The Songbird network is an interoperable, Ethereum Virtual Machine (EVM)-compatible blockchain and a canary network to the Flare blockchain. Powered by the native SGB token, Songbird provides a platform for testing key features and updates before they’re implemented on Flare. Also, the Songbird crypto platform offers various novel features to aid interoperability and cross-chain communication. This includes the State Connector, the Flare Time Series Oracle (FTSO), and F-assets. Furthermore, the Songbird blockchain makes it easy for non-programmable cryptocurrencies like XRP to be used in smart contracts and decentralized applications (dapps).

In this article, we’ll dive deep into the Songbird blockchain network. We’ll explore its role in the Flare Network ecosystem and discuss the relationship between the two chains. Also, we’ll look at the SGB token, its use cases, and the various technologies of the Songbird network.

What is the Songbird Network? 

The Songbird crypto network is an interoperable, decentralized, EVM-compatible blockchain. It serves as a test network or “canary” network for Flare Network, with which it shares many similarities. Songbird and Flare connect blockchains and enable non-programmable assets to be used in smart contracts on programmable blockchains. Also, developers can build and test decentralized applications (dapps) on the Songbird network before deploying them on Flare.

Furthermore, Songbird aims to promote decentralization as a matter of priority for cross-chain protocols and interoperable technologies. Many prominent token wrapping, cross-chain communication protocols, and bridging services rely on intermediaries, custodians, or centralized entities. However, the Songbird blockchain aims to solve this by providing a testing ground for developers to build and test decentralized cross-chain dapps and communication tools before launching them on Flare Network.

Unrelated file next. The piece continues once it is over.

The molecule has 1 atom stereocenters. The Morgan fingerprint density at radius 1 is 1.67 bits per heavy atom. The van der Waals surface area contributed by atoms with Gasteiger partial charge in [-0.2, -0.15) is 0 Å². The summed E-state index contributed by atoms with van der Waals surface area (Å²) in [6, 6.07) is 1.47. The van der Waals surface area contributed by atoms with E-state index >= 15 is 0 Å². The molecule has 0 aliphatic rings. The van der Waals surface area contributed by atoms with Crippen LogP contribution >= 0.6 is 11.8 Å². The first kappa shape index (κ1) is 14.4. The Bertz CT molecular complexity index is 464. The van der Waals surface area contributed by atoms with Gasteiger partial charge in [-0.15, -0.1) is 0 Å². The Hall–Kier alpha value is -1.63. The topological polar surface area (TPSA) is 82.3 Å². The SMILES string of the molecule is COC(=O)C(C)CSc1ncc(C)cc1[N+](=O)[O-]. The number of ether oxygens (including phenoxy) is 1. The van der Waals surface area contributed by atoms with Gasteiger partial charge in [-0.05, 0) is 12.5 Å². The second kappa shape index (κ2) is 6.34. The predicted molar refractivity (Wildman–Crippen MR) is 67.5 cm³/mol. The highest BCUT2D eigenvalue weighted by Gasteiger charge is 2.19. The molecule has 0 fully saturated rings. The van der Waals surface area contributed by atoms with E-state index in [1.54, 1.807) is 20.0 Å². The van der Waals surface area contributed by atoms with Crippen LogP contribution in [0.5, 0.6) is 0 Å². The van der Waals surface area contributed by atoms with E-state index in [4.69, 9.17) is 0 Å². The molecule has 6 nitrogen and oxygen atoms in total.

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Connecting previously-alienated blockchains helps to improve liquidity throughout the DeFi ecosystem. The Songbird network allows data to flow freely between blockchains without friction and without the use of intermediaries. 

The relationship between the Songbird blockchain and Flare Network is very similar to that of Kusama and Polkadot. Just like Kusama, Songbird is a canary network that allows developers to test key features and updates before executing them on the main chain. This allows developer teams to fine-tune technologies like Flare’s FTSO, State Connector, and F-assets. Nonetheless, Songbird is a fully-operation blockchain. 

Songbird Crypto Network: History

The Songbird crypto network was created by Hugo Philion, Sean Rowan, and Nairi Usher. The three co-founders met during their time at University College London, where Usher received a Ph.D. in Quantum Computing. Before co-creating the Songbird network and Flare, Philion worked in risk management for various investment firms and studied Machine Learning alongside Rowan. The co-founding trio’s initial vision for Flare Network was conceived in 2017. In 2019, Flare Network was incorporated, followed by the launch of the Songbird network in 2021.

Flare and Songbird were originally designed to enhance the interoperability of XRP and the XRP Ledger. However, the project has extended to incorporate other blockchains and provide cross-chain functionality to the broader Web3 ecosystem. Together with Flare, the Songbird crypto ecosystem comprises several technologies in various stages of development. To get a better understanding of how these technologies work, let’s take a look at Songbird’s parent chain, Flare Network.

Save our Polkadot vs Kusama article for later to learn more about canary networks!

Flare Network

Flare Network is the parent chain to the Songbird canary network. The two chains operate in harmony, though they are independent chains. The Songbird network is a testing ground for the Flare blockchain. Any updates or improvements made to Flare are implemented on Songbird first. Also, Flare’s flagship technologies all benefit from extensive testing on the Songbird network.